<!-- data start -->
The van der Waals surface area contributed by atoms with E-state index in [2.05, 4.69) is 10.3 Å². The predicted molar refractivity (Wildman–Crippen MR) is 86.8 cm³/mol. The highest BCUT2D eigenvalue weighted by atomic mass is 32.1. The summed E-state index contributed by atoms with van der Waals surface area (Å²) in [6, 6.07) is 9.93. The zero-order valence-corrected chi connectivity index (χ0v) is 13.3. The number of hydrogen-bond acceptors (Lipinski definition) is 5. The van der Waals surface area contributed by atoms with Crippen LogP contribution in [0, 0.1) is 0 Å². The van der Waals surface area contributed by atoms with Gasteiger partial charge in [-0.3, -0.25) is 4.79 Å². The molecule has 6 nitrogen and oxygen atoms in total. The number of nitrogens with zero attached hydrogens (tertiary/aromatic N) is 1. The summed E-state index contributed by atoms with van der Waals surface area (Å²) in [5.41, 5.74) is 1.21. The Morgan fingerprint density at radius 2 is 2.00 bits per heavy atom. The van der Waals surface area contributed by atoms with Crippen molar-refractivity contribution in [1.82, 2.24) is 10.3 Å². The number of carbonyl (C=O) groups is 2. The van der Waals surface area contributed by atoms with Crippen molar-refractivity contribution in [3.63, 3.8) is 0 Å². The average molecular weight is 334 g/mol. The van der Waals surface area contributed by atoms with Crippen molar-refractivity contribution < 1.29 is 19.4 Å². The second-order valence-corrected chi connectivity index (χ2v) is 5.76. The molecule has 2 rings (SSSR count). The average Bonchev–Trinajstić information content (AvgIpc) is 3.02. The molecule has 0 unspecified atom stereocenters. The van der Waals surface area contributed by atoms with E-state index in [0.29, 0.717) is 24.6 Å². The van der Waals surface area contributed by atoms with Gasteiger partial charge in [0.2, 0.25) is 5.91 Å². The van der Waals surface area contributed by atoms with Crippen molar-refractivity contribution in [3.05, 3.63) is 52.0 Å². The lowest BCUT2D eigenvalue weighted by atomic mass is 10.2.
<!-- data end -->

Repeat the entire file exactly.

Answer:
The van der Waals surface area contributed by atoms with E-state index in [2.05, 4.69) is 10.3 Å². The predicted molar refractivity (Wildman–Crippen MR) is 86.8 cm³/mol. The highest BCUT2D eigenvalue weighted by atomic mass is 32.1. The summed E-state index contributed by atoms with van der Waals surface area (Å²) in [6, 6.07) is 9.93. The zero-order valence-corrected chi connectivity index (χ0v) is 13.3. The number of hydrogen-bond acceptors (Lipinski definition) is 5. The van der Waals surface area contributed by atoms with Crippen LogP contribution in [0, 0.1) is 0 Å². The van der Waals surface area contributed by atoms with Gasteiger partial charge in [-0.3, -0.25) is 4.79 Å². The molecule has 6 nitrogen and oxygen atoms in total. The number of nitrogens with zero attached hydrogens (tertiary/aromatic N) is 1. The summed E-state index contributed by atoms with van der Waals surface area (Å²) in [5.41, 5.74) is 1.21. The Morgan fingerprint density at radius 2 is 2.00 bits per heavy atom. The van der Waals surface area contributed by atoms with Crippen molar-refractivity contribution in [1.82, 2.24) is 10.3 Å². The number of carbonyl (C=O) groups is 2. The van der Waals surface area contributed by atoms with Crippen molar-refractivity contribution in [3.63, 3.8) is 0 Å². The average molecular weight is 334 g/mol. The van der Waals surface area contributed by atoms with Crippen molar-refractivity contribution < 1.29 is 19.4 Å². The second-order valence-corrected chi connectivity index (χ2v) is 5.76. The molecule has 2 rings (SSSR count). The average Bonchev–Trinajstić information content (AvgIpc) is 3.02. The molecule has 0 unspecified atom stereocenters. The van der Waals surface area contributed by atoms with E-state index in [0.29, 0.717) is 24.6 Å². The van der Waals surface area contributed by atoms with Gasteiger partial charge in [0.2, 0.25) is 5.91 Å². The van der Waals surface area contributed by atoms with Crippen molar-refractivity contribution in [3.05, 3.63) is 52.0 Å². The lowest BCUT2D eigenvalue weighted by atomic mass is 10.2.